These are just a few of the technological advances Ecology uses to work more efficiently and to improve our customer service.

> > Visit this website to learn about other ways Ecology saves time and money.

Thursday, April 21, 2011

What are you doing to protect Washington Waters?

Take the Pledge

Ours to Protect

You can inspire powerful change in others. Let people know about the actions you and your family are taking to protect Washington waters.

Tell us your clean water stories

Do you carry extra plastic bags when you walk your dog? Have you found a way to wash your car without contributing to run-off? Not sure what you're doing? Here are some ideas to get you started.

Tell us what you're doing and inspire your neighbors!
And then take the pledge, to do just a little bit more.

Washington Waters - Ours to Protect

Speak for the Trees, for the Trees Have No Tongues!

By Brook Beeler, Environmental Educator, Office of Communication and Education

Brook Beeler explaining how to use this habitat map to Kindergarten students.
Happy Earth Week!

This past week I spent an entire day with Kindergarten students studying healthy habitats, each eager to protect our planet. While preparing to relay the four basic components that make up wildlife habitat (food, water, shelter, and space) I reflected on Ecology’s mission.

The Mission of the Department of Ecology is to protect, preserve and enhance Washington’s environment, and promote the wise management of our air, land and water for the benefit of current and future generations. In order to fulfill our mission and move Washington forward in a global economy, the Dept. of Ecology has three goals:

  • Prevent pollution

  • Clean up pollution

  • Support sustainable communities and natural resources

You’re right, that is a bit much for a 6 year old to digest. So the basic message that I shared, is that wildlife and people need access to clean food, water, shelter, and space. Here at Ecology it is our job, along with other natural resource agencies, to ensure that Washington’s environment is clean, healthy, and managed wisely.

To explain this concept to these kids I used an activity from a nationally known curriculum, Project WILD. Then, read a well known story, Dr. Seuss’s 1971 children’s classic The Lorax.

In this classic tale, a daft businessman, the Once-ler, recounts his story to a young man about his encounter with the original spokesman for the environment, the Lorax. At first glance it seems to pit big business against the environment, but as always there is a moral to this story with a special twist.


The Lorax appears, with a “ga-Zump” in this story to “speak for the trees, for the trees have no tongues.” He shows the Once-ler how poor practices can affect habitats and the environment.

The Department of Ecology popped onto the scene in 1970, the same year as the first Earth Day as a matter of fact. We have come a long way in the last 41 years, speaking for the environment. However, we know that a clean environment and healthy economy go hand in hand. We know that when we protect our environment, we also protect human health, communities and jobs in our state. More than one-third of Washington’s economy is directly supported by natural resources activities.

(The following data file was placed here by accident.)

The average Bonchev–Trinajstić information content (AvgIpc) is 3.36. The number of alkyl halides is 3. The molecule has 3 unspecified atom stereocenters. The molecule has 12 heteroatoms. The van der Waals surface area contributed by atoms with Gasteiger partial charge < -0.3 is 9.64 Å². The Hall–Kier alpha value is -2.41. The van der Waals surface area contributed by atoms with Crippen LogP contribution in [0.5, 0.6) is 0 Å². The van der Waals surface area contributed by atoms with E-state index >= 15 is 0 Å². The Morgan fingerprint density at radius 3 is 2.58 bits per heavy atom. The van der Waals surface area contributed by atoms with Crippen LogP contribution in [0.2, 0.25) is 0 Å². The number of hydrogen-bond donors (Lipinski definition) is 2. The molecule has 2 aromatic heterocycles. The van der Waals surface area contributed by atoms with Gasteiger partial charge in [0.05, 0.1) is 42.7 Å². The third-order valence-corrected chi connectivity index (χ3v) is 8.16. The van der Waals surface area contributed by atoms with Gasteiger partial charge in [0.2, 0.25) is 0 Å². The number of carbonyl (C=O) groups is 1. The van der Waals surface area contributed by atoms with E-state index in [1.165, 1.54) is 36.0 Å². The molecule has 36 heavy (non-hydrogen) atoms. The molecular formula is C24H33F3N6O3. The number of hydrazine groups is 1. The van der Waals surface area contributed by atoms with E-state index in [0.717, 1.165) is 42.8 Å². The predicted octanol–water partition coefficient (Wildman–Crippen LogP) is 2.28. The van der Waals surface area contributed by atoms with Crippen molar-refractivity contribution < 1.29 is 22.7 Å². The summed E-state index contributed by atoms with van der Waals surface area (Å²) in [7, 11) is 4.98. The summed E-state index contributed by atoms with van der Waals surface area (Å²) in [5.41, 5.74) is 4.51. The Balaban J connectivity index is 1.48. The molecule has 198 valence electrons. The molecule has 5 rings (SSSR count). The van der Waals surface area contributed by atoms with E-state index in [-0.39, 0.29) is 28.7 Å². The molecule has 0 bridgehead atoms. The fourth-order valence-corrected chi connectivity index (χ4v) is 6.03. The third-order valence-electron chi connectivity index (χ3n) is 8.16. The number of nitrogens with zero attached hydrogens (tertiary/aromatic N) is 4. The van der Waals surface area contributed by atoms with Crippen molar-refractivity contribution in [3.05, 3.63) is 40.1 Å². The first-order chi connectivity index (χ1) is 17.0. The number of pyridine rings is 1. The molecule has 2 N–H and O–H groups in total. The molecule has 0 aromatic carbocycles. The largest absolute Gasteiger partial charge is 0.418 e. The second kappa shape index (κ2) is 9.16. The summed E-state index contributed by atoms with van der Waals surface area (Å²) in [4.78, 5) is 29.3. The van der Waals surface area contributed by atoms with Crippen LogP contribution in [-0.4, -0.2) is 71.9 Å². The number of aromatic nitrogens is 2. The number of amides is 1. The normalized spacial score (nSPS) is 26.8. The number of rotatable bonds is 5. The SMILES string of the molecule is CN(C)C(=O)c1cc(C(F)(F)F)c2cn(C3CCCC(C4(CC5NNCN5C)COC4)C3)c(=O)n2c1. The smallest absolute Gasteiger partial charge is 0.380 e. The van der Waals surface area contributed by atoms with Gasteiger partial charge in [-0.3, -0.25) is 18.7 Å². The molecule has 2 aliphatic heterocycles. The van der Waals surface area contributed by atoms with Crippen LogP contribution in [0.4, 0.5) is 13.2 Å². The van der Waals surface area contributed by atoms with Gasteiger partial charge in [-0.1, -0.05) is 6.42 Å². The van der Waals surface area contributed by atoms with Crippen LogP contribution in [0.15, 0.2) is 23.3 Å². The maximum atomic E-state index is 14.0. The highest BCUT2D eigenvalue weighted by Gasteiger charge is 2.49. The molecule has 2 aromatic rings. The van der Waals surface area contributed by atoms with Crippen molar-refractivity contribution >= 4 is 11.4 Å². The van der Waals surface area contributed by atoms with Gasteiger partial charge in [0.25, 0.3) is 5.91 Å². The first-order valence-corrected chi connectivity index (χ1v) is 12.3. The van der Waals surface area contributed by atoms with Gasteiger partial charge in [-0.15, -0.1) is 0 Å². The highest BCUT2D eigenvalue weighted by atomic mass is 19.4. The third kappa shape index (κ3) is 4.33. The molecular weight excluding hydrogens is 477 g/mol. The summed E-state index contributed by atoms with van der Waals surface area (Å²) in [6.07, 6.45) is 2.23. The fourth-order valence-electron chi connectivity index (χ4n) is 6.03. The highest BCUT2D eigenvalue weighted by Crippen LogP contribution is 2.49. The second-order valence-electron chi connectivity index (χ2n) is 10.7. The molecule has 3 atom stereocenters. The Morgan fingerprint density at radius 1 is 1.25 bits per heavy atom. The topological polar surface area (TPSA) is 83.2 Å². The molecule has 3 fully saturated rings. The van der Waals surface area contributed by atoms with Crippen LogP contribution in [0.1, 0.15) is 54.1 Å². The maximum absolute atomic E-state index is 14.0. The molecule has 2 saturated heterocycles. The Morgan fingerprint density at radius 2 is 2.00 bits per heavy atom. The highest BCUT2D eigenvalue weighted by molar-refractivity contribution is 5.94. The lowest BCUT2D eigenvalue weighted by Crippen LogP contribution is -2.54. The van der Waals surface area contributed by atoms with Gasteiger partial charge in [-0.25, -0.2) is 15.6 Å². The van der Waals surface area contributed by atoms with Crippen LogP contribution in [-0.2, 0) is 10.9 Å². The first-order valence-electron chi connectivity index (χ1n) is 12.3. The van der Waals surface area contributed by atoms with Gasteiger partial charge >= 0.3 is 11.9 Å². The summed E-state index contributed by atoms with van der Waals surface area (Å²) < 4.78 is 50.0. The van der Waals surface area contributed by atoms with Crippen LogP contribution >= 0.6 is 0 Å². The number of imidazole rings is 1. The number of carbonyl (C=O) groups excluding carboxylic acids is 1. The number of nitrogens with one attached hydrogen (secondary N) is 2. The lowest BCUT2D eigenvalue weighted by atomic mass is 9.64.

If you are interested in learning more about how we protect Washington’s environment you can keep up with us through our website. We have news, publications, videos and more.


Near the end of our story the Lorax gives up on the Once-ler. He takes leave to find a new place that his wildlife friends can inhabit. He searched for a place where there is enough clean food, water, shelter and space. But he leaves a small challenge behind, “unless.” Our businessman, the Once-ler, takes this challenge to heart and passes the challenge on to the young man. He said, “Unless someone like you cares a whole awful lot, nothing is going to get better. It’s not.”

We know many of you out there who care a whole awful lot and we want to make sure you can meet the challenge of the Lorax.

You can start today:

  • Follow @EcologyWA on Twitter!

  • Have your voice heard. See our Public Involvement Portal to find out how.

  • And those Kindergarten students, well, they learned a whole awful lot. After hunting down all the components of a healthy habitat they were ready to share. Students drew pictures of their habitats that included clean water and fresh air in hopes that the Lorax and his friends would come back.

    Six year old, Emma Beeler's, healthy deer habitat drawing
    which includes: water, food, shelter, air, and space.

    Wednesday, April 20, 2011

    New round of Everett smelter cleanup work starts soon

    By Seth Preston, Communications Manager, Toxics Cleanup Program

    We're gearing up for a new round of work to clean up the legacy contamination left in Everett by the old Asarco smelter.

    The Asarco smelter, which operated in Everett in the early 1900s, caused widespread arsenic and lead contamination in northeast Everett. In addition to contamination left behind on the old smelter property, particles emitted from the smelter’s stacks settled on the surrounding areas, contaminating soil.